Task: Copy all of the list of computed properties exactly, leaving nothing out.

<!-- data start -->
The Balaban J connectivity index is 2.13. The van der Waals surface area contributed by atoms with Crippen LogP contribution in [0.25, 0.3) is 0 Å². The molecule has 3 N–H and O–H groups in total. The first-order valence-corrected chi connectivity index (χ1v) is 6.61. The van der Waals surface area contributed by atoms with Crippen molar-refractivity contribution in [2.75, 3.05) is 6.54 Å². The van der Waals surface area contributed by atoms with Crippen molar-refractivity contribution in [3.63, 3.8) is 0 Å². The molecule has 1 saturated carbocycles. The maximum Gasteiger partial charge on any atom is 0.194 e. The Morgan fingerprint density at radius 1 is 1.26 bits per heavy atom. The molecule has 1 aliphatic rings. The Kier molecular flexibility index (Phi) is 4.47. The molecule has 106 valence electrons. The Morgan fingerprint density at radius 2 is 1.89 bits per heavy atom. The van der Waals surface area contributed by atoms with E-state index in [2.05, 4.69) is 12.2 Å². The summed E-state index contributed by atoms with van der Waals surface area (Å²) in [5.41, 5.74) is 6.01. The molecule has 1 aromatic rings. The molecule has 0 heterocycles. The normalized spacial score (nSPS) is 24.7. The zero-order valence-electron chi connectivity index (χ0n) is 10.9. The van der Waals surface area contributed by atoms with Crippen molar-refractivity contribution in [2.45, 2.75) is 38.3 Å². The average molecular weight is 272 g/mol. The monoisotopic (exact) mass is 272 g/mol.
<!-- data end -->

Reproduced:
The Balaban J connectivity index is 2.13. The van der Waals surface area contributed by atoms with Crippen LogP contribution in [0.25, 0.3) is 0 Å². The molecule has 3 N–H and O–H groups in total. The first-order valence-corrected chi connectivity index (χ1v) is 6.61. The van der Waals surface area contributed by atoms with Crippen molar-refractivity contribution in [2.75, 3.05) is 6.54 Å². The van der Waals surface area contributed by atoms with Crippen molar-refractivity contribution in [3.63, 3.8) is 0 Å². The molecule has 1 saturated carbocycles. The maximum Gasteiger partial charge on any atom is 0.194 e. The Morgan fingerprint density at radius 1 is 1.26 bits per heavy atom. The molecule has 1 aliphatic rings. The Kier molecular flexibility index (Phi) is 4.47. The molecule has 106 valence electrons. The Morgan fingerprint density at radius 2 is 1.89 bits per heavy atom. The van der Waals surface area contributed by atoms with E-state index in [2.05, 4.69) is 12.2 Å². The summed E-state index contributed by atoms with van der Waals surface area (Å²) in [5.41, 5.74) is 6.01. The molecule has 1 aromatic rings. The molecule has 0 heterocycles. The normalized spacial score (nSPS) is 24.7. The zero-order valence-electron chi connectivity index (χ0n) is 10.9. The van der Waals surface area contributed by atoms with Crippen molar-refractivity contribution in [2.45, 2.75) is 38.3 Å². The average molecular weight is 272 g/mol. The monoisotopic (exact) mass is 272 g/mol.